Running a Perimeter monorail and hosting the Indian Oscars ceremony were among the ideas Sandy Springs Mayor Rusty Paul brought back from his recent trip to India.
The mayor’s trip began April 22 and ended May 2, the very day he gave a somewhat jet-lagged debriefing to the City Council. He was joined on the trip by his spouse Jan Paul, who heads Leadership Sandy Springs, and Sandy Springs Perimeter Chamber of Commerce officials. The trip was arranged through India’s Atlanta consulate, based in Sandy Springs.
Mayor Paul said the “whirlwind trip” included the cities of Mumbai, Pune, Bangalore, Hyderabad and Delhi.
“The goal is to try to build relationships and establish business ties,” he said, holding up a stack of business cards a couple of inches thick, which he said he collected from locals.
The mayor said he toured some traditional industrial sites, such as a factory that makes the tails for the U.S. military’s C-130 cargo planes; the tails are then shipped to Georgia for assembly at Lockheed Martin in Marietta.
But Mayor Paul’s visit also included the less typical fields of alternative mass transit and the “Bollywood” film industry. He also found himself having to explain his country’s newly restrictive immigration policies under President Trump.
“I will never complain about the traffic in Sandy Springs again,” said the mayor after his experience on India’s crowded urban streets.
While he crawled in traffic there, he also saw one of the mass transit solutions: a monorail operating in Mumbai.
Monorails – trains that run on a single, usually elevated track – are popular in Asian countries, but in the U.S. have become a symbol for government boondoggles, almost singlehandedly due to a famous episode of the cartoon “The Simpsons.” As Perimeter Center’s traffic has grown, monorails have been proposed several times over the years. In late 2015, former Sandy Springs Planning Commission chair Lee Duncan kicked off a new round of studies with strong pro-monorail statements. The talk has died down in the past year, but transit alternatives remain a hot topic.
“I get teased a lot by media about my fascination with certain modes of transportation,” Mayor Paul said as he recounted his trip to the Mumbai monorail office. He explained “the reason monorails have fascinated me” is their ability to fill the huge gap of east-west mass transit in Perimeter Center.
The mayor noted that I-285 is the obvious, available route to run east-west transit. But MARTA-style heavy rail would struggle with the hills and stations in the middle of the highway would be inconvenient, he said. A monorail could make steeper climbs and turns, and on elevated columns, it could wend its way closer to population centers. A monorail system could “bring the train to the people instead of the people to the [train],” he said.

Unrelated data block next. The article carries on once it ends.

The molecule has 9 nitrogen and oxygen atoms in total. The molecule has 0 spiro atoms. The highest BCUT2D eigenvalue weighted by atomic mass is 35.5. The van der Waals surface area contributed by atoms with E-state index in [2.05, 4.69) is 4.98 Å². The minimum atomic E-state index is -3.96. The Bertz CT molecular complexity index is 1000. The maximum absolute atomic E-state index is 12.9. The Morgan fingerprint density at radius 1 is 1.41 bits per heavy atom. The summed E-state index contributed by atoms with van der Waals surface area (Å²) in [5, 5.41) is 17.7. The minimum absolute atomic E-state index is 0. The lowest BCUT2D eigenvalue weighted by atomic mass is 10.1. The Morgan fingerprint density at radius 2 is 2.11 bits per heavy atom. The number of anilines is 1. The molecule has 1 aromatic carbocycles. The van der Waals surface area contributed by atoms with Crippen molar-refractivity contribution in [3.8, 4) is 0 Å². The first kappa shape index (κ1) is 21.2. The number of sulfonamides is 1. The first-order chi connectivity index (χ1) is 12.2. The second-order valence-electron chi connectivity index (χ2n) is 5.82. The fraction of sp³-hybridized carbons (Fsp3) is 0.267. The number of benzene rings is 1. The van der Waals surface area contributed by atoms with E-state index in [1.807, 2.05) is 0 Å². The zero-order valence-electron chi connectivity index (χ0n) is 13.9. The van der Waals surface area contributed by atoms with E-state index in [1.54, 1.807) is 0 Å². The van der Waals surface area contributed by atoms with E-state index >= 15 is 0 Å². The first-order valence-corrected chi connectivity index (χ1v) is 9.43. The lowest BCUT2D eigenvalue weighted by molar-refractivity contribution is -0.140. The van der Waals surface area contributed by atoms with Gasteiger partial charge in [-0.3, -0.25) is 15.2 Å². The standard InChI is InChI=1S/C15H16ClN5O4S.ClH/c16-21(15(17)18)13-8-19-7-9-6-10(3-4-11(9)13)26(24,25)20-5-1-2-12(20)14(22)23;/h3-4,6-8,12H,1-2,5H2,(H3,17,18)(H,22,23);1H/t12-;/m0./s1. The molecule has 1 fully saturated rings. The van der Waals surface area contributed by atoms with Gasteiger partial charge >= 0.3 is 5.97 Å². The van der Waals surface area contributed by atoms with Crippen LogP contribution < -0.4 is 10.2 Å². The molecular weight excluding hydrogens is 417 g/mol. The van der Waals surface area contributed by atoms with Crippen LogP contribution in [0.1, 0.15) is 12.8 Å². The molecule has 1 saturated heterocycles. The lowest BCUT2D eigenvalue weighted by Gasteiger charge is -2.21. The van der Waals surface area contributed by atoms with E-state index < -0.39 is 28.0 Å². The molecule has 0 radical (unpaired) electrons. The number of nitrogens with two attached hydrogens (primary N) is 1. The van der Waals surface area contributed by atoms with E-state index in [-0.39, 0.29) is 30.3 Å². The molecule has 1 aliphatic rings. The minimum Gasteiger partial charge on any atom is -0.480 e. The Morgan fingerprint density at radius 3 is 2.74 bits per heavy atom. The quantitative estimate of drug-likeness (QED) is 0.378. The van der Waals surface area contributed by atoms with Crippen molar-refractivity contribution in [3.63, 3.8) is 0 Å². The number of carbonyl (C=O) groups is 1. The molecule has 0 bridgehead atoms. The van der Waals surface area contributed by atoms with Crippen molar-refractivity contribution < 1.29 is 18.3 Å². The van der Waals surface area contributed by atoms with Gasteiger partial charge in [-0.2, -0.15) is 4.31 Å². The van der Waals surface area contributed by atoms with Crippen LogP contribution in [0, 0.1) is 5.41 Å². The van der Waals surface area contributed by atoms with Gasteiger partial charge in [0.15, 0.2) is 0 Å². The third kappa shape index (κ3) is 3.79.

“So what you can do is, take a train down 285 on a monorail,” the mayor said.
Indian Academy Awards
Jan Paul, who has board positions with Georgia Public Broadcasting, later said that among her goals on the trip was to seek possible partnerships with Indian TV and film directors on documentary projects. She said that led to discussions about attracting Bollywood’s Academy Awards event to metro Atlanta – including the new City Springs facility set to open next summer.
“It would be a great way to show off our new performing arts center,” the mayor said.
“Bollywood” is the term for a huge Hindi-language film industry based in Mumbai that is known for its epic, melodramatic musicals. In 2000, Bollywood created an annual International Indian Film Academy Awards ceremony, which is always staged in some other country. The first was held in London, and last year’s in Madrid, Spain. The multi-day ceremony has been staged twice in North America: once in Tampa, Fla., and once in Toronto, Canada.
“We met a lot with Bollywood,” the mayor said.
Jan Paul said IIFA officials “expressed interest in metro Atlanta as a future awards destination since they travel to different locations each year. So, the door is open to future discussion about the Bollywood awards show being in the metro area and Atlanta and state officials would need to be included on those discussions.”
Jan Paul serves as chairman of the Georgia Public Broadcasting Commission and vice chair of the Georgia Public Broadcasting Foundation. While the mayor said in the meeting that GPB covered her trip expenses, she later clarified that she paid her own way.
Immigration and business
The mayor said that Indians frequently asked him to explain America’s newly restrictive immigration policies of the Trump era, and that he tried his best despite limited expertise.
“There’s a lot of angst and there’s a lot of concern,” said the mayor. And a lot of lost business, too, he said, with Indian investors heading to Africa and students going to Britain or Canada.
“It’s obviously something on the minds of people around the world,” he said of the anxiety about America’s accessibility.
This story has been updated to correct and clarify Jan Paul’s role in the trip.